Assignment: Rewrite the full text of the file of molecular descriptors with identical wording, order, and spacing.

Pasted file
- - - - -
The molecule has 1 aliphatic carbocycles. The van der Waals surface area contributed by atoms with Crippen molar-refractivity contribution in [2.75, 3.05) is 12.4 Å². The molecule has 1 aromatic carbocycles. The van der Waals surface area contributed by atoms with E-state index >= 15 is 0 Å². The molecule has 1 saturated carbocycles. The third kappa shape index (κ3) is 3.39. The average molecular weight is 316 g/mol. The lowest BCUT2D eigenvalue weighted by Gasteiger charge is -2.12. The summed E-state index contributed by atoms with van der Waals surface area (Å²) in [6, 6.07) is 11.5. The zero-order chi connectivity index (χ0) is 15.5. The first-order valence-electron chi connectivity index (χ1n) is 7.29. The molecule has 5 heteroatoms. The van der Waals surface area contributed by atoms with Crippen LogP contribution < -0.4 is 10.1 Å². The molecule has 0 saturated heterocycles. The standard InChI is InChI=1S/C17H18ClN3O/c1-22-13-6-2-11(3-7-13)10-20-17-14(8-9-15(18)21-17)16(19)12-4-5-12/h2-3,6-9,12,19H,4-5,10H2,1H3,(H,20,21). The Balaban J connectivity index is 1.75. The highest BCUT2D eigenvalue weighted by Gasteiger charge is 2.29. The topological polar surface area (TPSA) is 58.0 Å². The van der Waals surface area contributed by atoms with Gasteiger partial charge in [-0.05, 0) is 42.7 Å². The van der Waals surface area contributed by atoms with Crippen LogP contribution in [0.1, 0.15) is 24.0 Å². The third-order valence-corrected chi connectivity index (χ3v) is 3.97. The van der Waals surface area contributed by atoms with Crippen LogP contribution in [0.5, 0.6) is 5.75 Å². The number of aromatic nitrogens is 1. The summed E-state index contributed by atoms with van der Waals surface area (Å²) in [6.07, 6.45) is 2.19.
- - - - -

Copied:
The molecule has 1 aliphatic carbocycles. The van der Waals surface area contributed by atoms with Crippen molar-refractivity contribution in [2.75, 3.05) is 12.4 Å². The molecule has 1 aromatic carbocycles. The van der Waals surface area contributed by atoms with E-state index >= 15 is 0 Å². The molecule has 1 saturated carbocycles. The third kappa shape index (κ3) is 3.39. The average molecular weight is 316 g/mol. The lowest BCUT2D eigenvalue weighted by Gasteiger charge is -2.12. The summed E-state index contributed by atoms with van der Waals surface area (Å²) in [6, 6.07) is 11.5. The zero-order chi connectivity index (χ0) is 15.5. The first-order valence-electron chi connectivity index (χ1n) is 7.29. The molecule has 5 heteroatoms. The van der Waals surface area contributed by atoms with Crippen LogP contribution < -0.4 is 10.1 Å². The molecule has 0 saturated heterocycles. The standard InChI is InChI=1S/C17H18ClN3O/c1-22-13-6-2-11(3-7-13)10-20-17-14(8-9-15(18)21-17)16(19)12-4-5-12/h2-3,6-9,12,19H,4-5,10H2,1H3,(H,20,21). The Balaban J connectivity index is 1.75. The highest BCUT2D eigenvalue weighted by Gasteiger charge is 2.29. The topological polar surface area (TPSA) is 58.0 Å². The van der Waals surface area contributed by atoms with Gasteiger partial charge in [-0.05, 0) is 42.7 Å². The van der Waals surface area contributed by atoms with Crippen LogP contribution in [0.1, 0.15) is 24.0 Å². The third-order valence-corrected chi connectivity index (χ3v) is 3.97. The van der Waals surface area contributed by atoms with Crippen LogP contribution in [0.5, 0.6) is 5.75 Å². The number of aromatic nitrogens is 1. The summed E-state index contributed by atoms with van der Waals surface area (Å²) in [6.07, 6.45) is 2.19.